Ratings by owners.
| Breed Reviews By Breed | Review a Breed
Whippet Home Page
The Whippet is a small, speedy sighthound. He was developed as a coursing and racing dog for the English working class. Crossing various small terriers with small Greyhounds produced this breed. Introduction of the Italian Greyhound added elegance.
The Whippet is a quiet, sturdy, affectionate pet who delights in the company of people and other Whippets. He does not bark or howl. His coat does not need a lot of care. Although he is more sturdy than he appears to be, his thin coat makes him susceptible to drafts and cold weather. Daily exercise is necessary.
The Whippet is very alert and able to cover maximum distance with minimal lost motion. His head is long and lean with very little drop off between skull and muzzle. The muzzle is long and powerful. The bite is a scissors bite. The ears are small, fine in texture, thrown back and folded. The eyes are large, intelligent, dark in color and round in shape. The neck is long, muscular and well-arched. The shoulders are long and the chest is deep, reaching to the elbow. The legs are straight and long. The feet are strong with thick pads. The back is strong and powerful with a natural arch over the loin. The tail is long and tapered. It is carried no higher than the top of the back when the dog is in motion. The coat is close, smooth, and firm in texture. There is a longer coated variety that is not recognized in the United States. The height is between eighteen and twenty-two inches and the average weight is between twenty-nine and thirty-one pounds.
AppaloosaGirl02@aol.com of New York writes:
Great companion and hard worker.
Whippets are one of the best family pets, for they are GREAT companions, and will try over and over again at something until you are satisfied with the results. Child-friendly and sweet-natured, males seem to have a sense of humor while females have more personality.
Name withheld by request of Wisconsin writes:
Very active, stubborn.
I have had my Whippet for seven years.. I have found with him that he is a one owner dog, has a lot of energy to burn yet can be a big couch potato. He likes to run only when he has to. What I have found with him is he is very dependent on me. He has been very hard to train. I got him from a shelter and have been training him ever since, the training has been consistent. I always make jokes that he "just forgot." He is also very whiny and makes it known he is around at all times. If you live in an apartment or small house this would not be the dog for you. Would I ever get another one if it was in a shelter? Yes, as I would any other dog in a shelter.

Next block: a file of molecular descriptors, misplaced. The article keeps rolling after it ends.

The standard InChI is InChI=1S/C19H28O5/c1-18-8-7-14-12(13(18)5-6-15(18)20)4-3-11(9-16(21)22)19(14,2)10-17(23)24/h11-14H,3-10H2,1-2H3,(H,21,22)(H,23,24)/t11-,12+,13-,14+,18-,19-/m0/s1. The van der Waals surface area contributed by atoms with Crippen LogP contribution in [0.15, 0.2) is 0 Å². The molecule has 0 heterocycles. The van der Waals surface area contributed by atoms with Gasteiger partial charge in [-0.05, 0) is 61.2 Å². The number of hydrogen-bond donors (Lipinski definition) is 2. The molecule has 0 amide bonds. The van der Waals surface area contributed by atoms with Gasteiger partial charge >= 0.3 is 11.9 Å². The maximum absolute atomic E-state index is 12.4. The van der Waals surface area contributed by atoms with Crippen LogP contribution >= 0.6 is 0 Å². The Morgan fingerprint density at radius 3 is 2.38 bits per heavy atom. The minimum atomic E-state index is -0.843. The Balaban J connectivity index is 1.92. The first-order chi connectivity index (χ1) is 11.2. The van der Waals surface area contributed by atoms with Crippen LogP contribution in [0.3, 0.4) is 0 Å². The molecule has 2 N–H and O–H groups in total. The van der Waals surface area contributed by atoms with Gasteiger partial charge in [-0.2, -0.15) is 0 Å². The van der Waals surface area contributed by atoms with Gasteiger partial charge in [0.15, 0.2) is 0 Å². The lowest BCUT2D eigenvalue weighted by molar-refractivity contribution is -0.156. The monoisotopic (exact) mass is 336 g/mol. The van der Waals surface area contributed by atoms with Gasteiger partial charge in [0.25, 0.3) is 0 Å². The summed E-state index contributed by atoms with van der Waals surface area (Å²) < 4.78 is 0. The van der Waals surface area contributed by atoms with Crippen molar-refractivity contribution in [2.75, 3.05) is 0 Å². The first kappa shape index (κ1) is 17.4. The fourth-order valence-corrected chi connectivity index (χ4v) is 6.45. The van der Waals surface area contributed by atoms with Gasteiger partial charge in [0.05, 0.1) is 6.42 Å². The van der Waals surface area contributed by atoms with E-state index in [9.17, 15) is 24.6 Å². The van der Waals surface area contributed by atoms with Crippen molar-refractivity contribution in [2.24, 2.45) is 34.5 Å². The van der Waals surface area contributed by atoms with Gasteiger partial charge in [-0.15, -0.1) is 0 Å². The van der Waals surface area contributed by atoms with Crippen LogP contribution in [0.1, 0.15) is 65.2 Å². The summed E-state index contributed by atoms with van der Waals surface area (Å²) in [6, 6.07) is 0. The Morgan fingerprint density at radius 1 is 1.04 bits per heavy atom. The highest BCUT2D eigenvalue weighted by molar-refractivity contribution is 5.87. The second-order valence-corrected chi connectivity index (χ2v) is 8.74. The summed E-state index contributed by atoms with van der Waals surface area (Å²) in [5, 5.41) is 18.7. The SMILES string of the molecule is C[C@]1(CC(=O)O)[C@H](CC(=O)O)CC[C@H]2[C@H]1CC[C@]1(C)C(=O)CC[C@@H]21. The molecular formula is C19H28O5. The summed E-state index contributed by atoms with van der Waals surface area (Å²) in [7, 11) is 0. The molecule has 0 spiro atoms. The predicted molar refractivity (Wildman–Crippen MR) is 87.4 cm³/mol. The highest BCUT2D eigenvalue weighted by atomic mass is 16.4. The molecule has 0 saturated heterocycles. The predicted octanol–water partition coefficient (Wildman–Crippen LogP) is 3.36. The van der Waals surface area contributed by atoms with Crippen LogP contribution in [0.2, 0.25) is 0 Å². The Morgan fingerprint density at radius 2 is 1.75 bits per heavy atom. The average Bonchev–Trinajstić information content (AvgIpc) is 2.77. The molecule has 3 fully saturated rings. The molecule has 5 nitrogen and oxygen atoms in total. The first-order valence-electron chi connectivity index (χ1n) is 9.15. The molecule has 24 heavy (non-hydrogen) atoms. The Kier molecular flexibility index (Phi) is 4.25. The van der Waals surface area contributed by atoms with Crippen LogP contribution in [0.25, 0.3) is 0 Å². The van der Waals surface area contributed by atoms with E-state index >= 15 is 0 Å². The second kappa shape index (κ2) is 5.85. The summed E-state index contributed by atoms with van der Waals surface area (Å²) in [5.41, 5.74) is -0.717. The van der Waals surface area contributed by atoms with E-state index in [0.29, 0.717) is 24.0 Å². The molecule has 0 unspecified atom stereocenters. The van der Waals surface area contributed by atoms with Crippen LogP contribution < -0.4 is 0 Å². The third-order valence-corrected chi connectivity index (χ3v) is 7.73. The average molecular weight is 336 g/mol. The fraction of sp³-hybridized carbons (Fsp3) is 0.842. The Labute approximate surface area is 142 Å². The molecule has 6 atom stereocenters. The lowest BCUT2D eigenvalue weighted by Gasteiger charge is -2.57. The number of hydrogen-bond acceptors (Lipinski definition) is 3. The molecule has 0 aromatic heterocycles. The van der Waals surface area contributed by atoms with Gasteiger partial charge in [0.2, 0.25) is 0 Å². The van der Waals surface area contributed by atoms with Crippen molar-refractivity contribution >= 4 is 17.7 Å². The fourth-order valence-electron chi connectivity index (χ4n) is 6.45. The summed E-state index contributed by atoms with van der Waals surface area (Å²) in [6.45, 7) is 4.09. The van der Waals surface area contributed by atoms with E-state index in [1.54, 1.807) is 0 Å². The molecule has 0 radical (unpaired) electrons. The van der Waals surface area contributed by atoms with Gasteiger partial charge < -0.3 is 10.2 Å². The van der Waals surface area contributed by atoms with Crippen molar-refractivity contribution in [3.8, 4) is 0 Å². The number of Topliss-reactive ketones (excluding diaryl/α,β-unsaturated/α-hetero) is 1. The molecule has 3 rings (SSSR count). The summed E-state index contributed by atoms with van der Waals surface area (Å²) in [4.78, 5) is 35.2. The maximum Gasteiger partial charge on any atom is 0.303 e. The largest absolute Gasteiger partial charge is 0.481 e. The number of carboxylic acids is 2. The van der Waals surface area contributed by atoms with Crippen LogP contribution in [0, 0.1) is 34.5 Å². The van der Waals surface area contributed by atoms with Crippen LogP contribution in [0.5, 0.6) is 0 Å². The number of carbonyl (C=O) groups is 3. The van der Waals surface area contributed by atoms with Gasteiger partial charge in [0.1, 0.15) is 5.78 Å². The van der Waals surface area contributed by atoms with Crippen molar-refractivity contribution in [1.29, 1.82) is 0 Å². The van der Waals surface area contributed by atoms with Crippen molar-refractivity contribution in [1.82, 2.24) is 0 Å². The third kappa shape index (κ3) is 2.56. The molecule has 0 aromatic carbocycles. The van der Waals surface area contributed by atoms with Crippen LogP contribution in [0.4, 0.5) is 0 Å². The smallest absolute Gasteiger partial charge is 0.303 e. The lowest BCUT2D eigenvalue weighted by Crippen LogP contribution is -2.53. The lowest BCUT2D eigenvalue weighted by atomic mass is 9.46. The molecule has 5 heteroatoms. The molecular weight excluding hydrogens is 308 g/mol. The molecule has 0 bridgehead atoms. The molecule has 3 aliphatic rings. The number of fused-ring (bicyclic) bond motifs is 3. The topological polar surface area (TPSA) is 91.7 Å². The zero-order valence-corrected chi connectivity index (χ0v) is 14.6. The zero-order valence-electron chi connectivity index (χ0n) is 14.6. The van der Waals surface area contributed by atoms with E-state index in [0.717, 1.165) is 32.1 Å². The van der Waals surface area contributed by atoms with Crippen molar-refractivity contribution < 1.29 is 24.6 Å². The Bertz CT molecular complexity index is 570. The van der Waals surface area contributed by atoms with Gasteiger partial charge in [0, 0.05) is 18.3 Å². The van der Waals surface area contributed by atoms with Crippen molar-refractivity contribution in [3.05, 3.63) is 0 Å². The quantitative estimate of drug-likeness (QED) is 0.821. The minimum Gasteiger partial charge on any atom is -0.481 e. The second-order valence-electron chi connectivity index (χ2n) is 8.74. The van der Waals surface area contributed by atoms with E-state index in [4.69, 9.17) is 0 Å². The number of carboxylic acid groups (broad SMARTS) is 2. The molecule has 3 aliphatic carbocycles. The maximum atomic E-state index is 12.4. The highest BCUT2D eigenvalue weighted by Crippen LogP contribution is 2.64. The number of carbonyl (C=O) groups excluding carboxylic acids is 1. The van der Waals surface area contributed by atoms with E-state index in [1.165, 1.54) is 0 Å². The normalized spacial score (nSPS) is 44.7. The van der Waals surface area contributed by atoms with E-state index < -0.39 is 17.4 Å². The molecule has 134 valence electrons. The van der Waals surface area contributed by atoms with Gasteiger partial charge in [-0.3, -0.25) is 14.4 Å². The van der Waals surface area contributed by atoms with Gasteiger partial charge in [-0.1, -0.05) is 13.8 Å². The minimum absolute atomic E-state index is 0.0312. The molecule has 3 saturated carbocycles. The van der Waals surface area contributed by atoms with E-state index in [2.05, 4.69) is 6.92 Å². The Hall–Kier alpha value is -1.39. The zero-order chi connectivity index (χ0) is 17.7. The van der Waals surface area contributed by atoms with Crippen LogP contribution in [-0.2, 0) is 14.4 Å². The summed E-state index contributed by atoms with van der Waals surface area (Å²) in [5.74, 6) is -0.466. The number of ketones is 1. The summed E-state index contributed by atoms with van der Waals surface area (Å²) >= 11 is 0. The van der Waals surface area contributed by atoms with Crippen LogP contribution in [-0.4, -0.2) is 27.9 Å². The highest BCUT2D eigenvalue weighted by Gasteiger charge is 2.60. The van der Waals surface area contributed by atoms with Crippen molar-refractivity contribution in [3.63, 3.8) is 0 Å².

email@example.com of U.S. writes:
I have had three Whippets over the years. They've all shared the following characteristics: sweet, extremely gentle temperament, quiet in the house, sensitive and easily frightened, breathtakingly beautiful when they run, extremely healthy and long-lived, a bit slow in the obedience training area, easy to care for, and get along well with other animals. However, they have varied a lot in the following ways: one of my Whippets was very affectionate and attached ­p; a real one-person dog, and two were sort of passively receptive to attention but not really attached. One was a terrific Frisbee catcher, and the other two could not be interested in this at all. I would say that in comparison to other breeds I've had they are a little "simple," not exactly unintelligent but perhaps with less complex personalities and behavior than other breeds I've had. This is a great dog for a person who values beauty, gentleness, quietness, and wants a more reserved, predictable pet. In my experience, it's a dog that needs less attention and interaction than other breeds. I don't think this is a great dog for active children or a busy, noisy household. However, it's a perfect dog for a single person living in an apartment.
firstname.lastname@example.org of USA writes:
The most versatile breed of dog.
Whippets are one of the most versatile breeds of dog. They do equally well living in an apartment as they do on a farm; provided they get enough exercise, of course! They do well in many aspects of canine competitions: conformation, obedience, agility, flyball and lure coursing to name just a few. They are marvelous with kids ... very gentle and quiet. Good with other dogs. They also have short hair. Whippets are one of the best kept secrets of the dog world, and I'm glad that they are!
Name withheld by request of Florida writes:
A very loving couch potato with a love for running.